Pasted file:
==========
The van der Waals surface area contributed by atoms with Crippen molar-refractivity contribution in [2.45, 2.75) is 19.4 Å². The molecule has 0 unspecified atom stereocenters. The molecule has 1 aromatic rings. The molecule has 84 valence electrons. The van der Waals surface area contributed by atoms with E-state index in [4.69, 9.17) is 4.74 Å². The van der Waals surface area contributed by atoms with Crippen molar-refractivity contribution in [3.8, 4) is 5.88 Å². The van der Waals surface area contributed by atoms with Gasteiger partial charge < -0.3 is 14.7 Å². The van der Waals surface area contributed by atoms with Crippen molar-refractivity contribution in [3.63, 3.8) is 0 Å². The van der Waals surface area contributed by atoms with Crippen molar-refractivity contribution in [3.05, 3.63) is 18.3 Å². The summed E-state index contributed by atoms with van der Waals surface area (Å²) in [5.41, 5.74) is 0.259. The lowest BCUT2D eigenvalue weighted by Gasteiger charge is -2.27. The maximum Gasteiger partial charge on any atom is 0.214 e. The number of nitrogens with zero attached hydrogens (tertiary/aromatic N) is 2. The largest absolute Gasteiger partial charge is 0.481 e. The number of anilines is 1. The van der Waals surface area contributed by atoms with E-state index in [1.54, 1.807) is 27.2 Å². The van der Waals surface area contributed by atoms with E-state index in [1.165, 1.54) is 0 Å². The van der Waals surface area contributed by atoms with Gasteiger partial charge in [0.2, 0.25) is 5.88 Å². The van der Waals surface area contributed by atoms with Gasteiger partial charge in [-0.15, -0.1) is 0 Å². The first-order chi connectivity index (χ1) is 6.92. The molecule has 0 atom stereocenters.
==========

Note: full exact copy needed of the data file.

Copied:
The van der Waals surface area contributed by atoms with Crippen molar-refractivity contribution in [2.45, 2.75) is 19.4 Å². The molecule has 0 unspecified atom stereocenters. The molecule has 1 aromatic rings. The molecule has 84 valence electrons. The van der Waals surface area contributed by atoms with E-state index in [4.69, 9.17) is 4.74 Å². The van der Waals surface area contributed by atoms with Crippen molar-refractivity contribution in [3.8, 4) is 5.88 Å². The van der Waals surface area contributed by atoms with Gasteiger partial charge < -0.3 is 14.7 Å². The van der Waals surface area contributed by atoms with Crippen molar-refractivity contribution in [3.63, 3.8) is 0 Å². The van der Waals surface area contributed by atoms with Crippen molar-refractivity contribution in [3.05, 3.63) is 18.3 Å². The summed E-state index contributed by atoms with van der Waals surface area (Å²) in [5.41, 5.74) is 0.259. The lowest BCUT2D eigenvalue weighted by Gasteiger charge is -2.27. The maximum Gasteiger partial charge on any atom is 0.214 e. The number of nitrogens with zero attached hydrogens (tertiary/aromatic N) is 2. The largest absolute Gasteiger partial charge is 0.481 e. The number of anilines is 1. The van der Waals surface area contributed by atoms with E-state index in [1.54, 1.807) is 27.2 Å². The van der Waals surface area contributed by atoms with E-state index in [1.165, 1.54) is 0 Å². The van der Waals surface area contributed by atoms with Gasteiger partial charge in [0.2, 0.25) is 5.88 Å². The van der Waals surface area contributed by atoms with Gasteiger partial charge in [-0.15, -0.1) is 0 Å². The first-order chi connectivity index (χ1) is 6.92. The molecule has 0 atom stereocenters.